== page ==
https://www.duolingo.com/profile/FlamingoDingo

question–why is "a" used here?


https://www.duolingo.com/profile/AdiYan12

a is also refferes to time. (hours, months)


https://www.duolingo.com/profile/TanviKul

Can you please help me understand the difference between 'a' and 'nel'.


https://www.duolingo.com/profile/HaraldDrum

Wait when did arriva come to mean he/she is arriving as opposed to just he/she arrives


https://www.duolingo.com/profile/ElizabethD.2

I agree. In my lessons I have not learned verbs that end with "ing" yet. I translated the sentence to "Who arrives in March?" and it was accepted.


https://www.duolingo.com/profile/Bixxby

Did that too, got it marked "wrong" :(


https://www.duolingo.com/profile/Lauri533034

That's what put, but Duolingo said I was wrong. Hmmm! Such inconsistency makes learning Italian even more difficult.


https://www.duolingo.com/profile/LaMarGibson

Julius Caesar wants to know


https://www.duolingo.com/profile/luchomein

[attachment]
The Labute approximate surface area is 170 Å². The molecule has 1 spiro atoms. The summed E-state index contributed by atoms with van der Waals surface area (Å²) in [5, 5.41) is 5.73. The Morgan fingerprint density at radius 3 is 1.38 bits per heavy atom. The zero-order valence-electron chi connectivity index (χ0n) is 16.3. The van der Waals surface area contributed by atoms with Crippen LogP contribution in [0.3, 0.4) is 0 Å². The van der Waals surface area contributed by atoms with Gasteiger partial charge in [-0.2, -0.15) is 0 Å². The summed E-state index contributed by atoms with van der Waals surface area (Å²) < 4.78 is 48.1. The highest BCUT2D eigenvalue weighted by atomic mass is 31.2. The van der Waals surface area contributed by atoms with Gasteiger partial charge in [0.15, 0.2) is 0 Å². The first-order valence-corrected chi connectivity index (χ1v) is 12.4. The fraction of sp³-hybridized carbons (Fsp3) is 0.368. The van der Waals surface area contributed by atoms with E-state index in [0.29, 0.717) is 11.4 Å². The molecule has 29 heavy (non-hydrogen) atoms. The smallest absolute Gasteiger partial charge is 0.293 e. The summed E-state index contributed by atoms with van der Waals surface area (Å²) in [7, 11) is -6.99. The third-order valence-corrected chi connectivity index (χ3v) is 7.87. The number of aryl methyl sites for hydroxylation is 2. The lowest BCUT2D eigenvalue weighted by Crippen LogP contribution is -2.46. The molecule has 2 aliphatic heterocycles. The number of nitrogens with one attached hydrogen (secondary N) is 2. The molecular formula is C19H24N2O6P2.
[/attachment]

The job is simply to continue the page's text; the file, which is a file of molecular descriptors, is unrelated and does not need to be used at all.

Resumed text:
a marzo vs in marzo?


https://www.duolingo.com/profile/GraemeJeal

Previously, I have been marked wrong for using present continuous, when the word is a simple present tense. My present tense was accepted here, but when is it permissible and when is it wrong? I accept the comments in this discussion, but I have still been marked wrong for eg. "we are going" which has to be "we go".


https://www.duolingo.com/profile/Hylia_YourGrace

I wonder why they don't capitalize the 'm' in 'marzo' like we capitalize the 'm' in 'March'.....


https://www.duolingo.com/profile/Arnauti

Translation: Who is arriving in March? (missing above)


https://www.duolingo.com/profile/Arnauti

This is now the suggested translation so this has been changed since my comment.


https://www.duolingo.com/profile/Turboslak

I think it would be translated differently since you are using a different tense.


https://www.duolingo.com/profile/Aratal

It still works if you know the gerund form already. I wrote "Chi sta arrivando in marzo?" and it was accepted.


https://www.duolingo.com/profile/Deus_Mortiis

Are the capitals of months not including in Italian or was that just a typo?


https://www.duolingo.com/profile/Koolkaren

No, in Italian (as well as French and probably lots of other languages) the names of months are not capitalized. :)


https://www.duolingo.com/profile/ericlearnital

The audio is awful. This cut and past audio sucks. If you are going to go through the trouble of making the whole program, than just do each sentence individually


https://www.duolingo.com/profile/marinara.sauce